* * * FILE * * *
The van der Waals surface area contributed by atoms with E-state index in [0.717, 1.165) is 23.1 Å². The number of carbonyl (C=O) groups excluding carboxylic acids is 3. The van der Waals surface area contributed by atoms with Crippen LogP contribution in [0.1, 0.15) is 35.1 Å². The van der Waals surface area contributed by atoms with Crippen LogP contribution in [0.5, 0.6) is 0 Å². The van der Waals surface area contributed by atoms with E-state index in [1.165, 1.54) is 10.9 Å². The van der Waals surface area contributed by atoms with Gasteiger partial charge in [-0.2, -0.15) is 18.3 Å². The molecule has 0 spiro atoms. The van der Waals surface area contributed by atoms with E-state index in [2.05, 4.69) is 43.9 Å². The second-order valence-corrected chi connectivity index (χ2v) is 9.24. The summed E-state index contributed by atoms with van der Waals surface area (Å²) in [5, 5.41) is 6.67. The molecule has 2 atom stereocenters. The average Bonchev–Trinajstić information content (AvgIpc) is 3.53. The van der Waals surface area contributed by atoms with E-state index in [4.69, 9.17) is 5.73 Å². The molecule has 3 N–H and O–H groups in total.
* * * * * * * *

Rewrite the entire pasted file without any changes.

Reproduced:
The van der Waals surface area contributed by atoms with E-state index in [0.717, 1.165) is 23.1 Å². The number of carbonyl (C=O) groups excluding carboxylic acids is 3. The van der Waals surface area contributed by atoms with Crippen LogP contribution in [0.1, 0.15) is 35.1 Å². The van der Waals surface area contributed by atoms with Crippen LogP contribution in [0.5, 0.6) is 0 Å². The van der Waals surface area contributed by atoms with E-state index in [1.165, 1.54) is 10.9 Å². The van der Waals surface area contributed by atoms with Gasteiger partial charge in [-0.2, -0.15) is 18.3 Å². The molecule has 0 spiro atoms. The van der Waals surface area contributed by atoms with E-state index in [2.05, 4.69) is 43.9 Å². The second-order valence-corrected chi connectivity index (χ2v) is 9.24. The summed E-state index contributed by atoms with van der Waals surface area (Å²) in [5, 5.41) is 6.67. The molecule has 2 atom stereocenters. The average Bonchev–Trinajstić information content (AvgIpc) is 3.53. The van der Waals surface area contributed by atoms with E-state index in [4.69, 9.17) is 5.73 Å². The molecule has 3 N–H and O–H groups in total.